FDIC’s Embarrassing Secret Settlements Show How Profitable Mortgage Fraud Can Be For Bank Executives
This week we learned that the FDIC has been making secret settlements with banks and their officers for the past several years. The LA Times discovered the secret deals as part of a Freedom of Information Act request. The news comes amid a backdrop of deteriorating trust in those entrusted with safeguarding the financial system. It seems no agency, be it the DOJ, SEC or now even the FDIC is willing to bring criminal prosecutions against the financial institutions running complex control frauds and looting American taxpayers. The revelations of back-door deals at the FDIC reveal just how profitable mortgage fraud has been for many of these elite white collar criminals. Bill Black provides the details of how the FDIC has essentially been a co-conspirator, choosing to make deals instead of bringing criminal prosecutions against the executives looting their own firms.
“At least 10 undisclosed settlements involved officers and directors accused of contributing to the collapse of their own banks. Those include 11 insiders at Downey Savings & Loan in Newport Beach who paid a total of about $32 million, most of it covered by corporate insurance policies. In the Downey case, the FDIC announced last year that four of the insiders had agreed to be banished from banking, including Maurice L. McAlister, Downey’s co-founder, who died Feb. 13.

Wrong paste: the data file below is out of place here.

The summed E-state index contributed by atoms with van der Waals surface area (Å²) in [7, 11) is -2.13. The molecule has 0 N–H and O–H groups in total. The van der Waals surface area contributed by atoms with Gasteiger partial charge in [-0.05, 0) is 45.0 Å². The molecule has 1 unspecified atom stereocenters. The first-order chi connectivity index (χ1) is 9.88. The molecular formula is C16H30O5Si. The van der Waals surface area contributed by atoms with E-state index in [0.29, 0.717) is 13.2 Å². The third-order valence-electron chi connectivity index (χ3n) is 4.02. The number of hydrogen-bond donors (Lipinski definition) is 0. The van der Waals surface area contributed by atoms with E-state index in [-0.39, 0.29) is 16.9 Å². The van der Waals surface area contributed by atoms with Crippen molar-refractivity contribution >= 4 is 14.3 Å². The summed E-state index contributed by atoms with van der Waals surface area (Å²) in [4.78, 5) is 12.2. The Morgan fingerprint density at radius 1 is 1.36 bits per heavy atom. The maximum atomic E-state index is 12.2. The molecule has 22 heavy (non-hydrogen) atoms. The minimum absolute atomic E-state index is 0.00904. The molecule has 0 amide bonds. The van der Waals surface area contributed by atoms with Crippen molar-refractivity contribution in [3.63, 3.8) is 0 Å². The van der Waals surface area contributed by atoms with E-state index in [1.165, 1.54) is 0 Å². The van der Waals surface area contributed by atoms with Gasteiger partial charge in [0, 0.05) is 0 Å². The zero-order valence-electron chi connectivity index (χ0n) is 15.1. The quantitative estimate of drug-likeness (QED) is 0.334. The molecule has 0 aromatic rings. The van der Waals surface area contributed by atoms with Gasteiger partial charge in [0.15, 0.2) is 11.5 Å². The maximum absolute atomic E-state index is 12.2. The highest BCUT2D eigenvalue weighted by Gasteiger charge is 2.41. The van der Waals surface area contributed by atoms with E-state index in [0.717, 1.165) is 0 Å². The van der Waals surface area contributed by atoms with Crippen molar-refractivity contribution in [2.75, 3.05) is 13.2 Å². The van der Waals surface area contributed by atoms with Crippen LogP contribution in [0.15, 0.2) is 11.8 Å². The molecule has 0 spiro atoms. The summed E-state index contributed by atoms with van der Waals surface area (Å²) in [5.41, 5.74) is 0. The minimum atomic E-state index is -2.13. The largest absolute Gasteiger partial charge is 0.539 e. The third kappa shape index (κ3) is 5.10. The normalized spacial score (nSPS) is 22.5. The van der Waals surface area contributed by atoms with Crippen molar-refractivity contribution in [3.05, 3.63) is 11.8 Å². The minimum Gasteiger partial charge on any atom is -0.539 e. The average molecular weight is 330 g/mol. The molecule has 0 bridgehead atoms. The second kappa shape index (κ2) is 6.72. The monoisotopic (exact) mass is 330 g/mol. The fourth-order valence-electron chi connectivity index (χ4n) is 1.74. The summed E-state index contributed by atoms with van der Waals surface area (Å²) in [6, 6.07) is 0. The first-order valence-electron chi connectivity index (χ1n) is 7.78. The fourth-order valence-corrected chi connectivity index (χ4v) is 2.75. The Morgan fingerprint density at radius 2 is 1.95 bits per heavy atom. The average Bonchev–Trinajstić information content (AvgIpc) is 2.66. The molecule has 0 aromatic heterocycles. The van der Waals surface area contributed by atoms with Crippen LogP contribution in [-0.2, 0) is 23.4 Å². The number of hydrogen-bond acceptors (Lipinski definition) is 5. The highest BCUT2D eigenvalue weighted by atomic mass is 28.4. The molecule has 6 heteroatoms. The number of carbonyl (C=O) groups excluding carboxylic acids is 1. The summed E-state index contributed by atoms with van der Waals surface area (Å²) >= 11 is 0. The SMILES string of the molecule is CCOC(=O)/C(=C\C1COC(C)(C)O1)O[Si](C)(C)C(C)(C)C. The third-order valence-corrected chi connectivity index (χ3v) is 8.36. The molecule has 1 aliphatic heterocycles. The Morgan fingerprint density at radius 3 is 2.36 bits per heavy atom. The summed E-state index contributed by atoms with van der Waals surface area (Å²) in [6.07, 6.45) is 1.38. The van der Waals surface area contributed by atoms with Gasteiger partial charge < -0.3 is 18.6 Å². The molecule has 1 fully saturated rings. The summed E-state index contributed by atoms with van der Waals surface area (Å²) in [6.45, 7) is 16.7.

But the announcement mentioned nothing about the payments or sanctions against the seven other former insiders. Out of the $32 million, McAlister was required to pay $1.93 million out of his own pocket, with the other insiders paying a combined $1.75 million. Insurers that provided coverage for civil wrongdoing by officers and directors paid the remaining $28.4 million.
The FDIC also has resolved certain claims involving IndyMac, including a $1.4-million settlement in May 2011 with the thrift’s former president, Richard Wohl.”
“The FDIC also may have been emboldened by success in a rare case it took to trial, according to a recent report from consulting firm Cornerstone Research.
The trial led to a Dec. 7 federal jury verdict in Los Angeles ordering three former IndyMac executives to pay $168.8 million for what the FDIC said was reckless approval of 23 loans to developers and home builders who never repaid them. It was the highest award possible in the case.
Another FDIC lawsuit, seeking $600 million from former IndyMac Chairman and Chief Executive Michael Perry, was resolved for a fraction of the claim Dec. 14. Perry agreed to pay $1 million himself, allowed the FDIC to pursue an additional $11 million from insurers and agreed to be banned from the industry.
The news was first announced in emails sent to news organizations — not by the FDIC, but by Perry’s defense attorneys, who considered the outcome a victory.”
As David Dayen notes in today’s NC follow-up, the actions of Perry’s lawyers publicizing the FDIC settlement tell you everything you need to know about the two-tiered justice system in the U.S. Perry’s lawyers were happy to announce the settlement, because it was leaps and bounds better than what should have happened.
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